She stated that her memory loss was more severe than those we mentioned. I mentioned some things to try, to lesson her anxiety. Such as writing down things, and having her husband keep track of her medications so she did not have to worry about forgetting to take her meds at the proper time. They had been married more than 40 years. He was always attentive to her and nothing seems to have changed over all the years. 
We all cherished the friendship bond that was never broken. Our husbands grew up in the same neighborhood and were friends. Her husband is the only one of the three that is alive. 
We ended the visit with all the happy days we enjoyed. Among them was seeing our children reaching maturity and all but myself with grandchildren, so I am the surrogate of my friends’ grands. Precious memories all enjoyed.

Thanks for reading, and enjoy the balmy summer night.

Curated by Caitlin Cieri

Thursday, July 4, 2019

Independence Day (Frances, Iris, and Norman)

Happy Fourth of July everyone! I know you all probably have barbecues to prep and fireworks to launch, so I'll keep this short and sweet. We have two new older buds, RC and and Kafi Zola, so keep an eye out for their works. Several older buds are excited about telling their stories at The Moth, and I'll be posting about that in two weeks. We're powering along with our 10th Anniversary Celebration on November 8th, but we're always looking for local donors. If you want to make our tenth anniversary the Best Tenth Anniversary of Our Lives (So Far) then go to and make a contribution. We have special rewards for groups and families who contribute, like handwritten stories, family photos, sponsored tables, and free lunch!
You can also check out our YouTube page, which is going to get a lot more video in honor of our 10th Anniversary. Our newest video features a "terrifying yet miraculous" WWII from our newest site in Murfreesboro, TN. I thought in honor of our first ever Southern site, I'd share some stories about the South.

Frances Bryce
Southern Norms and What I Like About the South

I was born in the South (Laurens, SC) with a population of approximately 10,000 people at that time. The population has increased, [though I’m] not sure what it is at this time. The growth has been due to favorable tax breaks granted to companies moving south, among the big companies, BMW and Walmart distribution centers among lesser known companies. The customs of the people remain intact.
The first time my husband visited my hometown, I stopped at a store to ask where my brother lived since he had moved since I visited last. The owner came out to the car and offered to drive me to my brother’s house. My husband was amazed that not only did he know my family and the courtesy that was shown. I said everybody knows everybody in this town.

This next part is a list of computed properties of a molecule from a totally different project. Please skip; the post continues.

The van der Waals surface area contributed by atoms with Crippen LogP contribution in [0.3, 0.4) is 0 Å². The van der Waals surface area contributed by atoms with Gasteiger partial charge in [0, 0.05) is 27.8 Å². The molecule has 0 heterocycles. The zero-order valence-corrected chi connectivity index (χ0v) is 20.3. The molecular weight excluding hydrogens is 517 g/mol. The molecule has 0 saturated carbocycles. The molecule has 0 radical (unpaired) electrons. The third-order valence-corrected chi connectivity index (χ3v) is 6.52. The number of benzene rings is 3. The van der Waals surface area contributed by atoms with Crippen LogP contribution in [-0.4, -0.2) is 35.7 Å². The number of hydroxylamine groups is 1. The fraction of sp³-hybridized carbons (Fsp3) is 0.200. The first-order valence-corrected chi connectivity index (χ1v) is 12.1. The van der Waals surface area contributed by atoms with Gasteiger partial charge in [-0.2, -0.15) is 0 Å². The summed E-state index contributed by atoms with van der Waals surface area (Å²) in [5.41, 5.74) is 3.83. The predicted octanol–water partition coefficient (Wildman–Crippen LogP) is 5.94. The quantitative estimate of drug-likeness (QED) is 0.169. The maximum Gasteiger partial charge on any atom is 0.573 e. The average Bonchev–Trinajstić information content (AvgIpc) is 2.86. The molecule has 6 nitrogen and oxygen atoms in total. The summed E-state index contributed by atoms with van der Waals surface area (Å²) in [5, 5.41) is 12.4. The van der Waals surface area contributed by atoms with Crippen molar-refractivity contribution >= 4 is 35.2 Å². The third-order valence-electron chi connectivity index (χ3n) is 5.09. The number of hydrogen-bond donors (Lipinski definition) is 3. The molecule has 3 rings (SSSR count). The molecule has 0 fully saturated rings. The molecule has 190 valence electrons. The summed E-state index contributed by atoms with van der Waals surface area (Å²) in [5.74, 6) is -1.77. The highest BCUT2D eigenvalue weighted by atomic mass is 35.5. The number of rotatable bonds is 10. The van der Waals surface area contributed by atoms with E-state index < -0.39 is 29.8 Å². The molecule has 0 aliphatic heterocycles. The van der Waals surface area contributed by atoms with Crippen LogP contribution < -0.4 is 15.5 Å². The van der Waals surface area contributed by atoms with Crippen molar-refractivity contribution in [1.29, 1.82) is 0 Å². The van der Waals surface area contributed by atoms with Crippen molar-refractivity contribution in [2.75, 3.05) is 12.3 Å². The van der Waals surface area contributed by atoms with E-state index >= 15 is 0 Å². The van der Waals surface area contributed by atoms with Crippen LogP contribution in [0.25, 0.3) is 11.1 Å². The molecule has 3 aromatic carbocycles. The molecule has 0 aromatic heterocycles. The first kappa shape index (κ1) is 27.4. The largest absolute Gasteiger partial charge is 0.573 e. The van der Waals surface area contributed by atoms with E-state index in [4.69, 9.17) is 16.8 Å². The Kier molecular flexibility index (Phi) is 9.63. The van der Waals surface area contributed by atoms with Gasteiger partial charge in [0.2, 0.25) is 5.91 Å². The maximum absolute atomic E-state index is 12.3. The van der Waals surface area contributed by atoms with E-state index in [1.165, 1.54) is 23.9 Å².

The not so good practice is to feel free to call and ask if they see a different car in the driveway, someone will call and ask who is visiting.
Gossip often takes unfavorable tell on the people who now do not like this practice that some people haven’t decided that this practice should have been abolished years ago.
The good thing that still exists is the community responding to any event with help in sickness, celebrating any happy event and responding in an appropriate manner.
Southern charm rings out to this day.

Iris Wildflower 
The Best Thing I’ve Ever Learned in My Life

The best thing I’ve ever learned in my life is there are certain conversations not to have with my mom…because she will send you to another state…
When I turned 18 years old, I had graduated from high school (early 17 years), got accepted at Fisk University, and [worked] at the IRS for the summer. One day, I came home from work and told my mom that I was grown and about to leave for college in August and that I could stop by the bar for happy hour after work…
I waited for the good talking-to or the words, “What’s wrong with you?” but alas, nothing happened. Mom just sat there quietly. “Ok” she stated… Wow, that was easy, I thought I should have done this a long time ago…
For two weeks, I went as I pleased, happy hour, parties, staying out until the sunrise in the sky, even skipped church a few times…
Dad was waiting at the house when I came in hung over and with bloodshot eyes.
My dad said, “See you in church!!” Church? I thought, look at my condition… How?
Dad spoke, “You don’t answer back with a ‘why.'”
“Yes Dad.”‘
So I began to get ready for church. Dad then said, “When I turn around, I want to see you.”
“Yes, Dad.” I was hung over.
Later that week, my parents gave me a one-way ticket to Greensboro, N.C.
The dean’s phoned and advised me to call him and let him know what time my train would arrive. I would be attending Bennett’s Women’s College in Greensboro.
“But why mom?”
“You’re grown, remember?”
“No, I’m not grown, mom.”
“Two grown women cannot live in my house.” Thus I learned there are certain conversations not to have with my mom. She don’t play and will send you to another state. And set up everything for your arrival.
Thanks, Mom.
Norman Cain
My Grandmother's Laundry Room

My grandmother’s laundry room was not located in a finished, attractive basement. It had no shelves (containing detergents, bleaches, and fabric softeners) that hovered above a modern washer or dryer.
And when clothes were washed, there was no humming coming from a washing machine. Likewise, there was no humming coming from the dryer and there was no choice about the drying cycle. No hot. No warm. No delicate.
My grandmother’s laundry room was located in the back of the family house, in-between the well and smoke house and chicken coop and cotton field. Instead of a washing machine, there was a big black cast iron pot filled with hot water that was mounted by fuel chopped wood. There was no detergent in the water, but rather home-made brown lye soap. The clothes were stirred with sturdy ax handles.
There was no modern dryer but there was a natural drier – the sun, which beamed down upon the clothes that hung absolutely dirt free from clothes lines.
My grandmother did not have a modern laundry room, but her wash was always 100% clean.

  As always, we're still on the lookout for stories from the older buds in your lives. If you have any you think would interest us, then send them our way through Happy Fourth of July!

Curated by Caitlin Cieri